Parks Creek is a critical tributary to the Shasta River in the Mid-Klamath Basin. The Shasta River was historically one of the most productive salmon streams in California. Groundwater from cold, nutrient-rich springs provided nearly ideal aquatic habitat conditions that supported large Chinook and coho salmon populations. But more than a century of aquatic and riparian habitat degradation along the Shasta River and its tributaries—including Parks Creek—has resulted in dramatic declines in wild salmon populations.
CalTrout’s Parks Creek Flow Enhancement and Fish Passage Project is working with the Cardoza Ranch to enhance flows and restore critical spawning and rearing habitat for salmon and steelhead throughout the watershed. The project is essential for recovering salmon populations throughout the Mid-Klamath Basin because degraded flows, water quality, and habitat conditions continue to limit spawning and rearing in vital cold-water tributary streams.
With cooperation from the Cardoza Ranch, the Project will result in enhanced flow of a minimum of 2.98 cubic feet per second (cfs) of water instream by moving the point of diversion 2.8 miles downstream, and will also keep water instream due to increased irrigation efficiency by using California Public Resources Code § 1707. Additionally, the Project will remove a major fish passage barrier, providing access for state and federally listed coho salmon to over 14 miles of critical spawning and rearing habitat.
In 2021, CalTrout’s contractors accomplished much of the construction:
In July 2021, our contractor initiated the removal of the outdated water diversion dam that degraded water quality and was an impediment to fish migration for almost a century. A bypass channel was constructed to divert flows around the work area to allow for the removal of the old, undersized culverts that were historically blocked to create the diversion impoundment. The installed sheet pile provides dry working conditions to build the subgrade to specification to support the aluminum span culvert; this will allow for fish passage while maintaining an adequate crossing for cattle and equipment. While the flow enhancement benefits from the project are already being realized, the new fish friendly crossing will be completed by the end of September.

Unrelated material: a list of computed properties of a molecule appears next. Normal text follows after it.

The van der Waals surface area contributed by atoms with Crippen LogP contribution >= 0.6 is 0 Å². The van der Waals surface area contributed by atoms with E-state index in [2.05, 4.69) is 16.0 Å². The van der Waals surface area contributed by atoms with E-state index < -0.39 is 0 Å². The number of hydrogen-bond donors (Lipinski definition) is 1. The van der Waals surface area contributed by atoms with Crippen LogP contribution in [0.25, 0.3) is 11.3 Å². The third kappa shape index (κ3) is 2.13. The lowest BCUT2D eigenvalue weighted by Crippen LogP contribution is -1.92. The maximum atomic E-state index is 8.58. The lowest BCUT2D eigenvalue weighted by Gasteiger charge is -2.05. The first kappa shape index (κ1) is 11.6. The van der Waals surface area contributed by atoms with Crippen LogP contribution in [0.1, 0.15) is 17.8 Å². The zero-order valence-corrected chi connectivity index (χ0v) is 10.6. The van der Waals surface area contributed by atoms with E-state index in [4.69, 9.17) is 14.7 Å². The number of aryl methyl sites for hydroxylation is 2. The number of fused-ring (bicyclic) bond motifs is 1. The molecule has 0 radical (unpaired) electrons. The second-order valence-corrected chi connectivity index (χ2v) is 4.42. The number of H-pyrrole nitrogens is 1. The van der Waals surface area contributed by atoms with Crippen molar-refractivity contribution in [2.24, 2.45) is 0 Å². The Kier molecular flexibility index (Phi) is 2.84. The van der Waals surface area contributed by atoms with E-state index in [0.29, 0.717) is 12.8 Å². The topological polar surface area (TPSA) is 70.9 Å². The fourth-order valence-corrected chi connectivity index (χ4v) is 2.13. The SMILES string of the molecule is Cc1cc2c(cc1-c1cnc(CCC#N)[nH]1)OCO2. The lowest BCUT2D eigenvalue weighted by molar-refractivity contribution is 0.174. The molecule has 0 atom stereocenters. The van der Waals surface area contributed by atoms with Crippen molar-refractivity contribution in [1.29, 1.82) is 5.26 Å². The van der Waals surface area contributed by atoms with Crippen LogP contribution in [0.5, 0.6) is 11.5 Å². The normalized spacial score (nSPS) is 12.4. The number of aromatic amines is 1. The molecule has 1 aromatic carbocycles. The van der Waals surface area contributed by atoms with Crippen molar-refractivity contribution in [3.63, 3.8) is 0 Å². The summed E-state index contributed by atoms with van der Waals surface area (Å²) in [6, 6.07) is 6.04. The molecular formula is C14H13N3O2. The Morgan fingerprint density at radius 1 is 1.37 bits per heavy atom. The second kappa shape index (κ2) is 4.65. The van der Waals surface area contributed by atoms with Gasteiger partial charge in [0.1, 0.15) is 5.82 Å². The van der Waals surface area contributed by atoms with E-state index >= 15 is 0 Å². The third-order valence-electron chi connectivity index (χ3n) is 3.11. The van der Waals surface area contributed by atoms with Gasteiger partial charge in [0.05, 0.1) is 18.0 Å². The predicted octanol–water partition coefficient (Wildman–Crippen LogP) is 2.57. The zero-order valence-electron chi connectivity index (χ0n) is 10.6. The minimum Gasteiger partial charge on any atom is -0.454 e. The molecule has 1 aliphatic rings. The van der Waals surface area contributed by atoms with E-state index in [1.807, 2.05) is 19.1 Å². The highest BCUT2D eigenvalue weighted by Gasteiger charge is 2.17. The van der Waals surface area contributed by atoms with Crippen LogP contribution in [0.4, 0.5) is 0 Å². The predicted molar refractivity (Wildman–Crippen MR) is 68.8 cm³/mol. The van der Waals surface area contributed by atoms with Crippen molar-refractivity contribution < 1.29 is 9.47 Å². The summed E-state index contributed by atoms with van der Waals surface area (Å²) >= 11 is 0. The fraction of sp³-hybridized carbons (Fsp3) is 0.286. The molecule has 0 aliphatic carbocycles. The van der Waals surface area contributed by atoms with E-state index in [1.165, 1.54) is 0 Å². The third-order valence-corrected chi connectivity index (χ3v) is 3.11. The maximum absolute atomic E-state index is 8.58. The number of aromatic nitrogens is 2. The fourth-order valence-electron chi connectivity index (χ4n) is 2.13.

The Parks Creek Flow Enhancement Project resolves water conflict in the Mid-Klamath Basin and Siskiyou County by providing win-win engineering solutions that balance the needs of farmers and fish and wildlife.
This is very good but it is not enough to recover Shasta River Salmon which should be the largest and most robust producer of salmon in the entire Klamath River Basin. To really restore Shasta River salmon we need to take out Dwinnell Reservoir and dam (aka Lake Shastina). That dam and reservoir blocks access to the best salmon habitat and , in particular, the habitat for Spring Chinook salmon. And the reservoir harbors two types of toxic algae.
Cal Trout needs to stop supporting the Safe Harbor Agreement and water right changes for Montague WCD that would lock in Dwinnell dam and reservoir. It’s the right thing to do for salmon. No more bad deals with Ag that hurt salmon.
Obviously restoring original flow by removing shastina dam would be the best way to restore the river. What may not be obvious is who the restoration would benefit, so much of shasta River and klamath river are private property that I would not want my tax dollars to fund increased property value to these landowners just to see the property sold and even more homes being built along an already stressed river. I know I would never enjoy fishing or viewing nature in someone’s back yard.